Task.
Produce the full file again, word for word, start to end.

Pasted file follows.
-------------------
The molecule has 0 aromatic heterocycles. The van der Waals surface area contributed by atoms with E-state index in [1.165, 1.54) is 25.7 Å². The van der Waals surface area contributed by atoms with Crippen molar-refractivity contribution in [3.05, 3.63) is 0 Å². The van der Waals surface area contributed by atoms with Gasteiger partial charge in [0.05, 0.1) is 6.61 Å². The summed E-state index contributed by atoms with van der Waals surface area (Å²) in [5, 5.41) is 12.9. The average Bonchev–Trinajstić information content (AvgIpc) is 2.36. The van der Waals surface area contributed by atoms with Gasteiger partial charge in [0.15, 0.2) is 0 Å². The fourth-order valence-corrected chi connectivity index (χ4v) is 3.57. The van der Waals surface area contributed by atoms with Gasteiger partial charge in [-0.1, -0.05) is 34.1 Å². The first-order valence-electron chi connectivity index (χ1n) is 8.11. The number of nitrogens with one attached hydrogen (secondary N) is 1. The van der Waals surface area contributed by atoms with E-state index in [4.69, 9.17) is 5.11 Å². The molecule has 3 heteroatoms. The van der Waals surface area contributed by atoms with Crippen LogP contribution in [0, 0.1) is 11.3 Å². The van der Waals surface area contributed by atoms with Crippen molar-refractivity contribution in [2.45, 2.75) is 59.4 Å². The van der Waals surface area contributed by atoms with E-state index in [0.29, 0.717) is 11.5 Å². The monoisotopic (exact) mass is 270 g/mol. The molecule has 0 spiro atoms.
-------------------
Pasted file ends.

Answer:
The molecule has 0 aromatic heterocycles. The van der Waals surface area contributed by atoms with E-state index in [1.165, 1.54) is 25.7 Å². The van der Waals surface area contributed by atoms with Crippen molar-refractivity contribution in [3.05, 3.63) is 0 Å². The van der Waals surface area contributed by atoms with Gasteiger partial charge in [0.05, 0.1) is 6.61 Å². The summed E-state index contributed by atoms with van der Waals surface area (Å²) in [5, 5.41) is 12.9. The average Bonchev–Trinajstić information content (AvgIpc) is 2.36. The van der Waals surface area contributed by atoms with Gasteiger partial charge in [0.15, 0.2) is 0 Å². The fourth-order valence-corrected chi connectivity index (χ4v) is 3.57. The van der Waals surface area contributed by atoms with Gasteiger partial charge in [-0.1, -0.05) is 34.1 Å². The first-order valence-electron chi connectivity index (χ1n) is 8.11. The number of nitrogens with one attached hydrogen (secondary N) is 1. The van der Waals surface area contributed by atoms with E-state index in [4.69, 9.17) is 5.11 Å². The molecule has 3 heteroatoms. The van der Waals surface area contributed by atoms with Crippen LogP contribution in [0, 0.1) is 11.3 Å². The van der Waals surface area contributed by atoms with Crippen molar-refractivity contribution in [2.45, 2.75) is 59.4 Å². The van der Waals surface area contributed by atoms with E-state index in [0.29, 0.717) is 11.5 Å². The monoisotopic (exact) mass is 270 g/mol. The molecule has 0 spiro atoms.